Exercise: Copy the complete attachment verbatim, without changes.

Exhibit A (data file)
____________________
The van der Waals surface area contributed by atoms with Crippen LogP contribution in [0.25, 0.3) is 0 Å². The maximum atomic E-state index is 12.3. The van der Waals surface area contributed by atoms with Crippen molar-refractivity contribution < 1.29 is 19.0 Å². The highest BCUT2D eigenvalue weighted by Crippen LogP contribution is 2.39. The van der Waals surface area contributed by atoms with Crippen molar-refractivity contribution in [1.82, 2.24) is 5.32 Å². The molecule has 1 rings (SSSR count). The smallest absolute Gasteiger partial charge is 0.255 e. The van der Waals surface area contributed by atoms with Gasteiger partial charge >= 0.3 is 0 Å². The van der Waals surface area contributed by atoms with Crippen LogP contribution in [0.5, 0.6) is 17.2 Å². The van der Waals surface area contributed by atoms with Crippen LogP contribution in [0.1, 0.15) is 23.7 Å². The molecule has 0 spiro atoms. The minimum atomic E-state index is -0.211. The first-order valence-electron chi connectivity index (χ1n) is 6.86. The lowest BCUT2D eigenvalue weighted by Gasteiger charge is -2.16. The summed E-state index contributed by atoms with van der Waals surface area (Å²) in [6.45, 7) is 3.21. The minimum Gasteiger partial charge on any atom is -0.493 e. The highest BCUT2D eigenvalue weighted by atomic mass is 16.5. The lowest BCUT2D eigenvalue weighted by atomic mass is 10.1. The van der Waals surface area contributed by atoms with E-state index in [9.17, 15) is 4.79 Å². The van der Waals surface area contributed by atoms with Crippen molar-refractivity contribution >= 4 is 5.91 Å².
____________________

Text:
The van der Waals surface area contributed by atoms with Crippen LogP contribution in [0.25, 0.3) is 0 Å². The maximum atomic E-state index is 12.3. The van der Waals surface area contributed by atoms with Crippen molar-refractivity contribution < 1.29 is 19.0 Å². The highest BCUT2D eigenvalue weighted by Crippen LogP contribution is 2.39. The van der Waals surface area contributed by atoms with Crippen molar-refractivity contribution in [1.82, 2.24) is 5.32 Å². The molecule has 1 rings (SSSR count). The smallest absolute Gasteiger partial charge is 0.255 e. The van der Waals surface area contributed by atoms with Gasteiger partial charge >= 0.3 is 0 Å². The van der Waals surface area contributed by atoms with Crippen LogP contribution in [0.5, 0.6) is 17.2 Å². The van der Waals surface area contributed by atoms with Crippen LogP contribution in [0.1, 0.15) is 23.7 Å². The molecule has 0 spiro atoms. The minimum atomic E-state index is -0.211. The first-order valence-electron chi connectivity index (χ1n) is 6.86. The lowest BCUT2D eigenvalue weighted by Gasteiger charge is -2.16. The summed E-state index contributed by atoms with van der Waals surface area (Å²) in [6.45, 7) is 3.21. The minimum Gasteiger partial charge on any atom is -0.493 e. The highest BCUT2D eigenvalue weighted by atomic mass is 16.5. The lowest BCUT2D eigenvalue weighted by atomic mass is 10.1. The van der Waals surface area contributed by atoms with E-state index in [9.17, 15) is 4.79 Å². The van der Waals surface area contributed by atoms with Crippen molar-refractivity contribution >= 4 is 5.91 Å².